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Sean Coughlan

Sean Coughlan Education correspondent

Here are my ideas and insights on what’s making the news in education

Sean added analysis to:

School league tables branded a 'nonsense' amid changes

Should parents still trust the league tables, after all the claims that they are lost in a mire of confusion?

Head teachers and teachers have always disliked them - as they seem to boil down huge amounts of effort to a simplistic ranking.

And this year, staff are particularly aggrieved because of the chopping and changing about what's included.

They feel a bit like football managers, another group in the results business, who face the points system for the league table being changed halfway through the season.

But let's be honest. As parents, trying to find our way through the data-jungles of modern education, a bit of brutal simplicity can be helpful.

Read full article School league tables branded a 'nonsense' amid changes

Did £9,000 fees cut applications?

University applications

When tuition fees in England's universities rocketed to £9,000 per year, applications plunged in the opposite direction.

Applications slumped by the biggest ever amount, down by about 40,000 in England when they were introduced in 2012. It looked like thousands of young people were going to be frozen out of higher education.

Read full article Did £9,000 fees cut applications?

How many attacks on schools around the world?

Aftermath of attack on school in Peshawar
School attack in Peshawar: There have been almost 10,000 attacks on education in recent years

The murderous attack on a school in Peshawar has appalled people around the world, but perhaps even more dreadful is that this is far from an isolated incident.

The deliberate targeting of places of education has become a global blight.

Read full article How many attacks on schools around the world?

The persistent appeal of grammar schools

Top of the Form, 1962
Top of the Form, 1962: There are calls to open more grammar schools

What's behind the undying fascination with grammar schools? Four decades after almost all of them disappeared in England, there are still appeals for their return.

Many other types of school have disappeared, largely unmourned. Most secondary schools in England had gained "specialist" status, but that was washed away with a change of nameplate and a coat of paint.

Read full article The persistent appeal of grammar schools

How many good schools are there really?

Upward graph on a blackboard

How many good and outstanding schools are there in England? Record levels, never been so many before. That's the official verdict of the education watchdog Ofsted.

"The proportion of schools judged good or outstanding at their most recent inspection reached 81%.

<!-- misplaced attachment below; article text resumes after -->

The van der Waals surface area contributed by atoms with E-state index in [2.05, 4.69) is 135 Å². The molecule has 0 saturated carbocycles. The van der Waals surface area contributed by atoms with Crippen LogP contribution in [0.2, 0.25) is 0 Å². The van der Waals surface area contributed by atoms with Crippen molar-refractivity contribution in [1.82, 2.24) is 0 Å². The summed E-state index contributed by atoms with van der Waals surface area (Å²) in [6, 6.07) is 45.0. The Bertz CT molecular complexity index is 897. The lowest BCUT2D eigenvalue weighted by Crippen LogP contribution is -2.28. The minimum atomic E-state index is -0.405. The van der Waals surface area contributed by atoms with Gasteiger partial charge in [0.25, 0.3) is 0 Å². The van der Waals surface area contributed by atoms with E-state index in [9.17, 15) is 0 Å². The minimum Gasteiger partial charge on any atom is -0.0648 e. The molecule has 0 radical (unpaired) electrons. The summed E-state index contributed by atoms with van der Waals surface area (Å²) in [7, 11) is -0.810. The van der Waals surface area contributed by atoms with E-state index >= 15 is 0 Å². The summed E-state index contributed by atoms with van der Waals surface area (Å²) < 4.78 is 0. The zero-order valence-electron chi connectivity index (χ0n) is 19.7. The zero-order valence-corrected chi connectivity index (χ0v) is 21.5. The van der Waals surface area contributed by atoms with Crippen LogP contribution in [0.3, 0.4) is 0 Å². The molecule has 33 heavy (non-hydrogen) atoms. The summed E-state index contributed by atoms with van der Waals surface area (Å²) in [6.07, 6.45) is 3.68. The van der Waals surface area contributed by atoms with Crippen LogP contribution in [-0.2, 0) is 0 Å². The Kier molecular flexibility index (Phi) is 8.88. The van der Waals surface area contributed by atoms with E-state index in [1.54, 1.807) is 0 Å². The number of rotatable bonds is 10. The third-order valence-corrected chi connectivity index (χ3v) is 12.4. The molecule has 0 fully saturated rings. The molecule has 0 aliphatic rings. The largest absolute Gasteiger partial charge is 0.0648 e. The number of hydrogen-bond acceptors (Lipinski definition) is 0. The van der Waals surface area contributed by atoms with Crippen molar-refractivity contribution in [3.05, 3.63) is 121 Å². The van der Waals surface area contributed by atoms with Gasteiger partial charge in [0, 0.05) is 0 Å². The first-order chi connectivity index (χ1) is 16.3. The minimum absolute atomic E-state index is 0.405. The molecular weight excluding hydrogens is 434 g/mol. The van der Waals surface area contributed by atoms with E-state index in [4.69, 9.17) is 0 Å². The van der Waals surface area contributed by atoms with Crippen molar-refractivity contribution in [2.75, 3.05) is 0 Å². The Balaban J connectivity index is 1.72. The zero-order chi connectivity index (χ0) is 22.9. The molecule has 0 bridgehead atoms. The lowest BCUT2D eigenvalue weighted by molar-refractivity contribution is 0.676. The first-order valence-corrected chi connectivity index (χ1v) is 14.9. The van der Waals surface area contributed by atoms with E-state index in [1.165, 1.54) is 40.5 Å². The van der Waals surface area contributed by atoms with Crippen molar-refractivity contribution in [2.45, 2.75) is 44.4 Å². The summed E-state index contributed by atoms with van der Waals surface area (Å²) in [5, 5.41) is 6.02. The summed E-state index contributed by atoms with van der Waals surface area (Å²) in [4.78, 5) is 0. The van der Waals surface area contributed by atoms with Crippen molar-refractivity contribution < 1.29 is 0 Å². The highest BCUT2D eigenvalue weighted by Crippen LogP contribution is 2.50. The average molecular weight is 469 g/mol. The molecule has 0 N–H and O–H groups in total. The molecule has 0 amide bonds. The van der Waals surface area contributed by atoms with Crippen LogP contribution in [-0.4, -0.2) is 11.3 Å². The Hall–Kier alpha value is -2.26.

Read full article How many good schools are there really?

Sean added analysis to:

Private school business rate relief warning from Labour

This demand for the private school sector to work more closely with their state school neighbours will probably be seen as a symbolic gesture.

It allows the tone of Labour's education policy to sound different from the government's, when otherwise they have much in common.

Read full article Private school business rate relief warning from Labour

Tuition fees: Should they go higher or lower?

Freie Universitat Berlin
Freie Universitat Berlin: Germany has abolished tution fees for university students

Tuition fees in England's universities are approaching a crossroads. Should they go up or should they go down?

Students are still campaigning to scrap them - saying that putting students into debt isn't the way to fund a higher education system.

Read full article Tuition fees: Should they go higher or lower?

Information gap for university applications

What grades did students actually get to be admitted to courses?

Hundreds of thousands of teenagers and their families will have begun thinking about university for next year.

It's a big, anxiety-inducing decision, but there's a really key piece of information that never seems to be available.

Read full article Information gap for university applications

Competing for the university vote

Piggy bank with a mortar board

Like a monster re-awakening from a deep freeze, the debate about tuition fees in England and the future of universities seems to be coming back to life.

If there was a top 10 of education stories in the life of this Parliament, it would be hard to think of anything bigger than the ferocious dispute over raising tuition fees.

Read full article Competing for the university vote

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About Sean

Sean Coughlan is an award-winning education correspondent for the BBC News website.

As well as covering news about schools and universities in the UK, he is editor of the BBC's international education online series, The Knowledge Economy, which looks at the impact of education from a global perspective and how it is shaping the economies of the future.

He is author of several books, including a cultural history of sleep.

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